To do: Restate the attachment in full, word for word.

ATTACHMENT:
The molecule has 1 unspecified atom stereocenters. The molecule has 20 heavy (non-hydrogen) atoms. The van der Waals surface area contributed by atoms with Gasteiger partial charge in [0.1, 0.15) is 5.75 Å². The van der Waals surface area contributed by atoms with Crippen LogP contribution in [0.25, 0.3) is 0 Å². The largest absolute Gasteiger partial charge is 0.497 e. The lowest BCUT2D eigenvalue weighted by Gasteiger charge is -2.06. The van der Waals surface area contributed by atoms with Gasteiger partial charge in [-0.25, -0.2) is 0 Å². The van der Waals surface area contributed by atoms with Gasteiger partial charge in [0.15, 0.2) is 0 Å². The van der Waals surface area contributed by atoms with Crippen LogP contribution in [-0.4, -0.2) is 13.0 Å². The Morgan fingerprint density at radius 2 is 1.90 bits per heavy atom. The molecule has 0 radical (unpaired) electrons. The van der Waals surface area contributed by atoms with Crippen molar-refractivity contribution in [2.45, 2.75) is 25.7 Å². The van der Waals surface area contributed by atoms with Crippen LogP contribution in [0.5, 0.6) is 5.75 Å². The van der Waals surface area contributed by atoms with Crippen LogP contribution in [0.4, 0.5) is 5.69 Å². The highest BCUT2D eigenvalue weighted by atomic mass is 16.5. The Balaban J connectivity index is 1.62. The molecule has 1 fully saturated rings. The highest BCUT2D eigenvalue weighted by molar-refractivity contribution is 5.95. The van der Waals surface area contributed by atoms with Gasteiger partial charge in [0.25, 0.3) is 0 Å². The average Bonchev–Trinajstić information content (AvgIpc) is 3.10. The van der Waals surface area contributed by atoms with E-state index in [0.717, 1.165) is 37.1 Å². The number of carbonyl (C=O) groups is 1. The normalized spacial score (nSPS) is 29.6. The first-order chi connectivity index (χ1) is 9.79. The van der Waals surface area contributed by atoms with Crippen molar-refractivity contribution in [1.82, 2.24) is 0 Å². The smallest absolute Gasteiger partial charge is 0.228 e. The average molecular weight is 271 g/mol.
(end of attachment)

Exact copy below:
The molecule has 1 unspecified atom stereocenters. The molecule has 20 heavy (non-hydrogen) atoms. The van der Waals surface area contributed by atoms with Gasteiger partial charge in [0.1, 0.15) is 5.75 Å². The van der Waals surface area contributed by atoms with Crippen LogP contribution in [0.25, 0.3) is 0 Å². The largest absolute Gasteiger partial charge is 0.497 e. The lowest BCUT2D eigenvalue weighted by Gasteiger charge is -2.06. The van der Waals surface area contributed by atoms with Gasteiger partial charge in [-0.25, -0.2) is 0 Å². The van der Waals surface area contributed by atoms with Gasteiger partial charge in [0.15, 0.2) is 0 Å². The van der Waals surface area contributed by atoms with Crippen LogP contribution in [-0.4, -0.2) is 13.0 Å². The Morgan fingerprint density at radius 2 is 1.90 bits per heavy atom. The molecule has 0 radical (unpaired) electrons. The van der Waals surface area contributed by atoms with Crippen molar-refractivity contribution in [2.45, 2.75) is 25.7 Å². The van der Waals surface area contributed by atoms with Crippen LogP contribution in [0.5, 0.6) is 5.75 Å². The van der Waals surface area contributed by atoms with Crippen LogP contribution in [0.4, 0.5) is 5.69 Å². The highest BCUT2D eigenvalue weighted by atomic mass is 16.5. The Balaban J connectivity index is 1.62. The molecule has 1 fully saturated rings. The highest BCUT2D eigenvalue weighted by molar-refractivity contribution is 5.95. The van der Waals surface area contributed by atoms with Gasteiger partial charge in [0.25, 0.3) is 0 Å². The average Bonchev–Trinajstić information content (AvgIpc) is 3.10. The van der Waals surface area contributed by atoms with E-state index in [0.717, 1.165) is 37.1 Å². The number of carbonyl (C=O) groups is 1. The normalized spacial score (nSPS) is 29.6. The first-order chi connectivity index (χ1) is 9.79. The van der Waals surface area contributed by atoms with Crippen molar-refractivity contribution in [1.82, 2.24) is 0 Å². The smallest absolute Gasteiger partial charge is 0.228 e. The average molecular weight is 271 g/mol.